This introduction to the strengths, needs, and challenges of veterans as they transition from the military to higher education is presented within the framework of Schlossberg's transition model (Schlossberg, Waters, & Goodman, 1995). Academic advisors must understand the way that veteran transitions to college are both similar to and different from those of the general student population so they can explore relevant topics and help connect student-veterans to appropriate supports and services that facilitate their personal and academic success. Advisors are given questions to employ in soliciting information about the ways they and their institutions can better serve student-veterans.
Shawn Ryan is currently an admissions counselor for the California School of Professional Psychology at Alliant International University in Sacramento, CA. He holds a Master of College Student Development degree from Kansas State University and is an Air Force veteran who has served in advising and teaching roles as a civilian in the United States and abroad. He can be reached by E-mail email@example.com.
Aaron H. Carlstrom, PhD, is an assistant professor in the Department of Special Education, Counseling, and Student Affairs at Kansas State University in Manhattan, Kansas. He serves on the faculty for the graduate programs in academic advising offered by Kansas State University. Dr. Carlstrom earned his PhD in counseling psychology from the University of Wisconsin–Milwaukee. His research interests focus on the career development of students in middle school through college. He has been a member of NACADA since 2009.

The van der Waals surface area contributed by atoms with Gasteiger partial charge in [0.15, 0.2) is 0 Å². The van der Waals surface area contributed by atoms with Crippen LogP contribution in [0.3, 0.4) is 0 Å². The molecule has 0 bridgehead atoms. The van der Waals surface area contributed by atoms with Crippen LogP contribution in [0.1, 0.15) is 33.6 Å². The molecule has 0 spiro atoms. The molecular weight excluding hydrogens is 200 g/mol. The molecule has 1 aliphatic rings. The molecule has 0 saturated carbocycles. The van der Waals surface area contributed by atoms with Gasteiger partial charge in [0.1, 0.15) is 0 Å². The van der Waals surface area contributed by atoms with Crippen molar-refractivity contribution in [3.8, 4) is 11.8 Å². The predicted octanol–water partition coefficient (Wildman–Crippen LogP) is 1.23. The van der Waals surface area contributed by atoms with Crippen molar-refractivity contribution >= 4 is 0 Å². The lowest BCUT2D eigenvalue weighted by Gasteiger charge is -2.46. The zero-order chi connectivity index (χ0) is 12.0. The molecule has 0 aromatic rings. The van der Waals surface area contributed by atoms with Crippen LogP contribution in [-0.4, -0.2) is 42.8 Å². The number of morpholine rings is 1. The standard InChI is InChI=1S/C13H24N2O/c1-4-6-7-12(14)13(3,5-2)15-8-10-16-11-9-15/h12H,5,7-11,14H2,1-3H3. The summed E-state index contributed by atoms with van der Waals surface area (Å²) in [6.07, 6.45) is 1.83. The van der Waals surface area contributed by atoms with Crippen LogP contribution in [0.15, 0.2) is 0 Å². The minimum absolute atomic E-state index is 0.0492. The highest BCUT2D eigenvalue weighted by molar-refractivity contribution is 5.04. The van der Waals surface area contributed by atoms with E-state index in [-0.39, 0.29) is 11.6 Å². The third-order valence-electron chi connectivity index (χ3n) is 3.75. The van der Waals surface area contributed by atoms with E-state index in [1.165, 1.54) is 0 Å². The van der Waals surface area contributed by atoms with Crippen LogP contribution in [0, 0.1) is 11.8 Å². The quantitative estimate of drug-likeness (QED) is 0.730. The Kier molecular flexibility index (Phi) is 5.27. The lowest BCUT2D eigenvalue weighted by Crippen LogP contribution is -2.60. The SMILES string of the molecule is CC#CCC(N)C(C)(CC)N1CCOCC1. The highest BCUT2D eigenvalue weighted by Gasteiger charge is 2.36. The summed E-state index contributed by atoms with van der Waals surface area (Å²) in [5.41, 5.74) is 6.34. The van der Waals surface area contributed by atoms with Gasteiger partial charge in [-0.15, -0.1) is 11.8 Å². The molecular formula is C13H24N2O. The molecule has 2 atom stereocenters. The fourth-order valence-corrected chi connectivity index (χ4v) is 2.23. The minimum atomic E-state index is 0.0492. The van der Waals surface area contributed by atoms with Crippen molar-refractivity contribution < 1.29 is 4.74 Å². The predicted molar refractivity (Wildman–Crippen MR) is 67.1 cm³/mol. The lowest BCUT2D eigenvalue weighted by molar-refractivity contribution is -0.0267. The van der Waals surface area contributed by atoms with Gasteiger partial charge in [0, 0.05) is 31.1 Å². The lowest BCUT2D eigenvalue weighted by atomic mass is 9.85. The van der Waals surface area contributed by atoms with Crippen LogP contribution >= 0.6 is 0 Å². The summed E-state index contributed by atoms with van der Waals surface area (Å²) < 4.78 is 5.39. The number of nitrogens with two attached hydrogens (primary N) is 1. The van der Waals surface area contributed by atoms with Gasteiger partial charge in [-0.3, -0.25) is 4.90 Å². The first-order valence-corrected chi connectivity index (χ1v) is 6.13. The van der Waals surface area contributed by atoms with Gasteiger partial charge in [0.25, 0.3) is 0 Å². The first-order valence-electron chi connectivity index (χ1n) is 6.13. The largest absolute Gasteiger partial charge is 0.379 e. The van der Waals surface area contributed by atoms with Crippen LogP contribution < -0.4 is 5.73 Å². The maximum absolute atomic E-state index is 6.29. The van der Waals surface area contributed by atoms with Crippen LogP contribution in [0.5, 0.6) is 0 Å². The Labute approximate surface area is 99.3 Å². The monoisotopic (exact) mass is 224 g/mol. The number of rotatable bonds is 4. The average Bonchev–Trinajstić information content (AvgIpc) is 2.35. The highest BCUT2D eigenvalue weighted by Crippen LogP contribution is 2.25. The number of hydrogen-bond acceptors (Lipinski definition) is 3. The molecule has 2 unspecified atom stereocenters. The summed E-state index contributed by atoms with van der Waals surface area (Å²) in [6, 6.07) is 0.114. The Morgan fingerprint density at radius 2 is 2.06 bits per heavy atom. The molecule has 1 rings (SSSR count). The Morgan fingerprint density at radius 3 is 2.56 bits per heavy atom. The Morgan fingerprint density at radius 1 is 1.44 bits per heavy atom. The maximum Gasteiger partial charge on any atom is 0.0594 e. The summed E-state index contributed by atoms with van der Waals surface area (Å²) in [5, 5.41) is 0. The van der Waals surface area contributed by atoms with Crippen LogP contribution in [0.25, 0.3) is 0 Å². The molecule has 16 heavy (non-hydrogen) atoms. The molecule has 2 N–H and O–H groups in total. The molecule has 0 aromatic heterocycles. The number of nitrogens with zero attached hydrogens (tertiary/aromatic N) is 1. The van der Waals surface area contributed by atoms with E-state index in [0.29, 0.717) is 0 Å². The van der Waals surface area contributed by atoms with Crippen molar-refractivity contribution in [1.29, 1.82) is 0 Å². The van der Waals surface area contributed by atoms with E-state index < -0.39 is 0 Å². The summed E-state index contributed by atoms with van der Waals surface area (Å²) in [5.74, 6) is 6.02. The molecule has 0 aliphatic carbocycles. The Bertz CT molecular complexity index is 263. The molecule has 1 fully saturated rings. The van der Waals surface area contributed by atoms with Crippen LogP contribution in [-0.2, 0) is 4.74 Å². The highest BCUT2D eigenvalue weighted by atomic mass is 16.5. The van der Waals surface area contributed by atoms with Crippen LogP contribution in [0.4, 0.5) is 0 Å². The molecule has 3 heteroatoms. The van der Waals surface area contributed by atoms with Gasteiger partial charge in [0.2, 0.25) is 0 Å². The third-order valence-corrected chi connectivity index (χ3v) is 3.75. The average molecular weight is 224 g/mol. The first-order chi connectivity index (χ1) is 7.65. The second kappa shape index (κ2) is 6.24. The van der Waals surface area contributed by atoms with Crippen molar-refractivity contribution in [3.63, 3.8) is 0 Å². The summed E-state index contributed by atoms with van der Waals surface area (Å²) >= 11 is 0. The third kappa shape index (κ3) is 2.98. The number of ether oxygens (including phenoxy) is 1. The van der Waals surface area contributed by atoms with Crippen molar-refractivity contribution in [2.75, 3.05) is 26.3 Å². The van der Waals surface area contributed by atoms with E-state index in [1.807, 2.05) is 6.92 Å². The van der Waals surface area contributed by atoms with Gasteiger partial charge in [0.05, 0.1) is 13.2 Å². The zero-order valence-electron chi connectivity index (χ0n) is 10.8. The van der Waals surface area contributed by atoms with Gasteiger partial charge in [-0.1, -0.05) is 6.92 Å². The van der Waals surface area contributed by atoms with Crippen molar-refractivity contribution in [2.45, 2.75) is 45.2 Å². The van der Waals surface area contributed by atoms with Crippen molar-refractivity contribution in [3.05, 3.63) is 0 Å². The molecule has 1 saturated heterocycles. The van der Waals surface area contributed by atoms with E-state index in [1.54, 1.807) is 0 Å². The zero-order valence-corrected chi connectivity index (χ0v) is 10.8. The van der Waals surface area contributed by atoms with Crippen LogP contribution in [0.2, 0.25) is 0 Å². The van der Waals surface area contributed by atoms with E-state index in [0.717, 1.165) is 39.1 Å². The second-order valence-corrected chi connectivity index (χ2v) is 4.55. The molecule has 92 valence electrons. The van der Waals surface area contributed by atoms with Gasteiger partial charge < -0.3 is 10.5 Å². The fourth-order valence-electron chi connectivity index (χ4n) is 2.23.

Kenneth F. Hughey, PhD, is professor and Chair of the Department of Special Education, Counseling, and Student Affairs at Kansas State University in Manhattan, Kansas. He serves as the program director for the graduate programs in academic advising offered by Kansas State University. He has been an active member in NACADA since 2004. He was co-editor of The Handbook of Career Advising.
Brandonn S. Harris, PhD, is currently an assistant professor in the Department of Special Education, Counseling, and Student Affairs at Kansas State University in Manhattan, Kansas. He teaches courses in the areas of intercollegiate athletics, the college-student athlete, research methods, and statistics, while also supervising internships in intercollegiate athletics. As a researcher, he conducts and publishes work in the areas of youth sport, coach and athlete burnout, and professional practice issues in sport psychology. He is a Certified Consultant with the Association for Applied Sport Psychology and is also listed on the United States Olympic Committee Sport Psychology Registry. Dr. Harris is also a National Certified Counselor. Dr. Harris obtained his bachelor's degree in exercise science with a sport psychology specialization from Truman State University in Kirksville, Missouri. He holds master's degrees in sport and exercise psychology and community counseling from West Virginia University. His PhD in sport and exercise psychology was also completed at West Virginia University.